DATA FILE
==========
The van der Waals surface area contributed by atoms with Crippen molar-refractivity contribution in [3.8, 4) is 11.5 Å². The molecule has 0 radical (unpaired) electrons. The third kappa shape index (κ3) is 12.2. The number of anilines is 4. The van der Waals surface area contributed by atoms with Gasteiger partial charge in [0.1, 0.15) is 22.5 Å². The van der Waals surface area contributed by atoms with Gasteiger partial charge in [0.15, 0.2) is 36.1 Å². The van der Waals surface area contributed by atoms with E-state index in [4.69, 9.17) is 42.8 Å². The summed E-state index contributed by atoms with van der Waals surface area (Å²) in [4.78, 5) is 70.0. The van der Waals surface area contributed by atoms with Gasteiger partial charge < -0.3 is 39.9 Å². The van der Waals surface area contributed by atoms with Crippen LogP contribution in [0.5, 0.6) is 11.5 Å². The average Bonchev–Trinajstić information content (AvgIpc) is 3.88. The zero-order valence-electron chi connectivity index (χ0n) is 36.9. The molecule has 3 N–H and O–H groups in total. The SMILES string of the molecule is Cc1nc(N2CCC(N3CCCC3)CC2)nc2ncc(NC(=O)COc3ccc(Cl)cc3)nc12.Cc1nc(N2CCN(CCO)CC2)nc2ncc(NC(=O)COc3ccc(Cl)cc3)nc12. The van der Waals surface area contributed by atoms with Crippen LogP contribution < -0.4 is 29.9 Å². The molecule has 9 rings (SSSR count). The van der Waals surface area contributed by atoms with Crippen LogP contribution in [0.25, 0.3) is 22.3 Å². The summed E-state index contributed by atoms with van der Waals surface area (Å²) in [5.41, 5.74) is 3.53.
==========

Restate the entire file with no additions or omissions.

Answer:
The van der Waals surface area contributed by atoms with Crippen molar-refractivity contribution in [3.8, 4) is 11.5 Å². The molecule has 0 radical (unpaired) electrons. The third kappa shape index (κ3) is 12.2. The number of anilines is 4. The van der Waals surface area contributed by atoms with Gasteiger partial charge in [0.1, 0.15) is 22.5 Å². The van der Waals surface area contributed by atoms with Gasteiger partial charge in [0.15, 0.2) is 36.1 Å². The van der Waals surface area contributed by atoms with E-state index in [4.69, 9.17) is 42.8 Å². The summed E-state index contributed by atoms with van der Waals surface area (Å²) in [4.78, 5) is 70.0. The van der Waals surface area contributed by atoms with Gasteiger partial charge < -0.3 is 39.9 Å². The van der Waals surface area contributed by atoms with Crippen LogP contribution in [0.5, 0.6) is 11.5 Å². The average Bonchev–Trinajstić information content (AvgIpc) is 3.88. The zero-order valence-electron chi connectivity index (χ0n) is 36.9. The molecule has 3 N–H and O–H groups in total. The SMILES string of the molecule is Cc1nc(N2CCC(N3CCCC3)CC2)nc2ncc(NC(=O)COc3ccc(Cl)cc3)nc12.Cc1nc(N2CCN(CCO)CC2)nc2ncc(NC(=O)COc3ccc(Cl)cc3)nc12. The van der Waals surface area contributed by atoms with Crippen LogP contribution < -0.4 is 29.9 Å². The molecule has 9 rings (SSSR count). The van der Waals surface area contributed by atoms with Crippen LogP contribution in [0.25, 0.3) is 22.3 Å². The summed E-state index contributed by atoms with van der Waals surface area (Å²) in [5.41, 5.74) is 3.53.